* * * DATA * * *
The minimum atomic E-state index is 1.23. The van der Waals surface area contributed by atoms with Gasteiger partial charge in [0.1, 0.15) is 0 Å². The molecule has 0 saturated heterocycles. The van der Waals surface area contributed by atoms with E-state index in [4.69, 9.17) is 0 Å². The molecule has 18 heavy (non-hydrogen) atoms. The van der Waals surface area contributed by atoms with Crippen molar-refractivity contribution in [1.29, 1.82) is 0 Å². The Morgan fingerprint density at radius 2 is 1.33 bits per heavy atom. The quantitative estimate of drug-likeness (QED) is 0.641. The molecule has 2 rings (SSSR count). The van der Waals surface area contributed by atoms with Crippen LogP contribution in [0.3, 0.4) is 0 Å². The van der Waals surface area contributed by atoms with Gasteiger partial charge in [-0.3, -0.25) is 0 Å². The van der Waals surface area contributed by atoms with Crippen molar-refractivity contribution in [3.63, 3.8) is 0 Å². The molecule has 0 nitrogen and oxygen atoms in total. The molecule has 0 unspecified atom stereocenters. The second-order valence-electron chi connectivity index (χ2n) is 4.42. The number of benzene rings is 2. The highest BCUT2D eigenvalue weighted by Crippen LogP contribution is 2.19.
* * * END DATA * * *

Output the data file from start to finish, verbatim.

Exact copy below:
The minimum atomic E-state index is 1.23. The van der Waals surface area contributed by atoms with Gasteiger partial charge in [0.1, 0.15) is 0 Å². The molecule has 0 saturated heterocycles. The van der Waals surface area contributed by atoms with E-state index in [4.69, 9.17) is 0 Å². The molecule has 18 heavy (non-hydrogen) atoms. The van der Waals surface area contributed by atoms with Crippen molar-refractivity contribution in [1.29, 1.82) is 0 Å². The Morgan fingerprint density at radius 2 is 1.33 bits per heavy atom. The quantitative estimate of drug-likeness (QED) is 0.641. The molecule has 2 rings (SSSR count). The van der Waals surface area contributed by atoms with Crippen LogP contribution in [0.3, 0.4) is 0 Å². The van der Waals surface area contributed by atoms with Gasteiger partial charge in [-0.3, -0.25) is 0 Å². The van der Waals surface area contributed by atoms with Crippen molar-refractivity contribution in [3.63, 3.8) is 0 Å². The molecule has 0 nitrogen and oxygen atoms in total. The molecule has 0 unspecified atom stereocenters. The second-order valence-electron chi connectivity index (χ2n) is 4.42. The number of benzene rings is 2. The highest BCUT2D eigenvalue weighted by Crippen LogP contribution is 2.19.